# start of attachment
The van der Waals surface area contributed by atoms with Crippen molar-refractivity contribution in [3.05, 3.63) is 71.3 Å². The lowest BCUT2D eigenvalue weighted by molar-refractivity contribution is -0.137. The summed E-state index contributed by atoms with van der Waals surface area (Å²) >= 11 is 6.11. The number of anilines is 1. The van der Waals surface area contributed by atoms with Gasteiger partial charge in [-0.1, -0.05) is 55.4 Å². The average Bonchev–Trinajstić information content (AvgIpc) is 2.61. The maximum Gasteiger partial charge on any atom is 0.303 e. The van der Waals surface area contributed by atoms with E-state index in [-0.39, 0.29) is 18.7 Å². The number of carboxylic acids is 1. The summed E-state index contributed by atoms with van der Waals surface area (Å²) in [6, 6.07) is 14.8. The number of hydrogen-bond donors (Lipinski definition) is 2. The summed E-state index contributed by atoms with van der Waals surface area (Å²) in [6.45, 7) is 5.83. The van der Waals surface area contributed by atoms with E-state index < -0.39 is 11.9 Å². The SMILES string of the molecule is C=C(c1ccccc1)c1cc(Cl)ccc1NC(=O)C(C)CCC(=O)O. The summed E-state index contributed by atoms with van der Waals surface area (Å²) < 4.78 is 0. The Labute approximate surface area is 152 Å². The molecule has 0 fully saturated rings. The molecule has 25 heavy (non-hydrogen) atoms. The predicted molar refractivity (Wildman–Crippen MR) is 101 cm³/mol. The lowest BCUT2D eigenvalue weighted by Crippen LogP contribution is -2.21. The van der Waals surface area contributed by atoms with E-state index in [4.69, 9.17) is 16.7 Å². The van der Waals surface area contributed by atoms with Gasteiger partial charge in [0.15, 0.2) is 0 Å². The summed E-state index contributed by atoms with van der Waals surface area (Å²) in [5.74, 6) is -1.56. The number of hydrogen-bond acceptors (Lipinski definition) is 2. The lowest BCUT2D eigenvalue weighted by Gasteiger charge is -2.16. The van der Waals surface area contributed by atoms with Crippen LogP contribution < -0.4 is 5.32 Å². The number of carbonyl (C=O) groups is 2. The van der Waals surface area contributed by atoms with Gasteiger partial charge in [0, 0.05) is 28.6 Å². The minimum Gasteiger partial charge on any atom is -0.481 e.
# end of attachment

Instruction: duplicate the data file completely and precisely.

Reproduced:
The van der Waals surface area contributed by atoms with Crippen molar-refractivity contribution in [3.05, 3.63) is 71.3 Å². The lowest BCUT2D eigenvalue weighted by molar-refractivity contribution is -0.137. The summed E-state index contributed by atoms with van der Waals surface area (Å²) >= 11 is 6.11. The number of anilines is 1. The van der Waals surface area contributed by atoms with Gasteiger partial charge in [-0.1, -0.05) is 55.4 Å². The average Bonchev–Trinajstić information content (AvgIpc) is 2.61. The maximum Gasteiger partial charge on any atom is 0.303 e. The van der Waals surface area contributed by atoms with E-state index in [-0.39, 0.29) is 18.7 Å². The number of carboxylic acids is 1. The summed E-state index contributed by atoms with van der Waals surface area (Å²) in [6, 6.07) is 14.8. The number of hydrogen-bond donors (Lipinski definition) is 2. The summed E-state index contributed by atoms with van der Waals surface area (Å²) in [6.45, 7) is 5.83. The van der Waals surface area contributed by atoms with E-state index < -0.39 is 11.9 Å². The SMILES string of the molecule is C=C(c1ccccc1)c1cc(Cl)ccc1NC(=O)C(C)CCC(=O)O. The summed E-state index contributed by atoms with van der Waals surface area (Å²) < 4.78 is 0. The Labute approximate surface area is 152 Å². The molecule has 0 fully saturated rings. The molecule has 25 heavy (non-hydrogen) atoms. The predicted molar refractivity (Wildman–Crippen MR) is 101 cm³/mol. The lowest BCUT2D eigenvalue weighted by Crippen LogP contribution is -2.21. The van der Waals surface area contributed by atoms with E-state index in [4.69, 9.17) is 16.7 Å². The van der Waals surface area contributed by atoms with Gasteiger partial charge in [0.15, 0.2) is 0 Å². The summed E-state index contributed by atoms with van der Waals surface area (Å²) in [5.74, 6) is -1.56. The number of hydrogen-bond acceptors (Lipinski definition) is 2. The lowest BCUT2D eigenvalue weighted by Gasteiger charge is -2.16. The van der Waals surface area contributed by atoms with Crippen LogP contribution < -0.4 is 5.32 Å². The number of carbonyl (C=O) groups is 2. The van der Waals surface area contributed by atoms with Gasteiger partial charge in [0, 0.05) is 28.6 Å². The minimum Gasteiger partial charge on any atom is -0.481 e.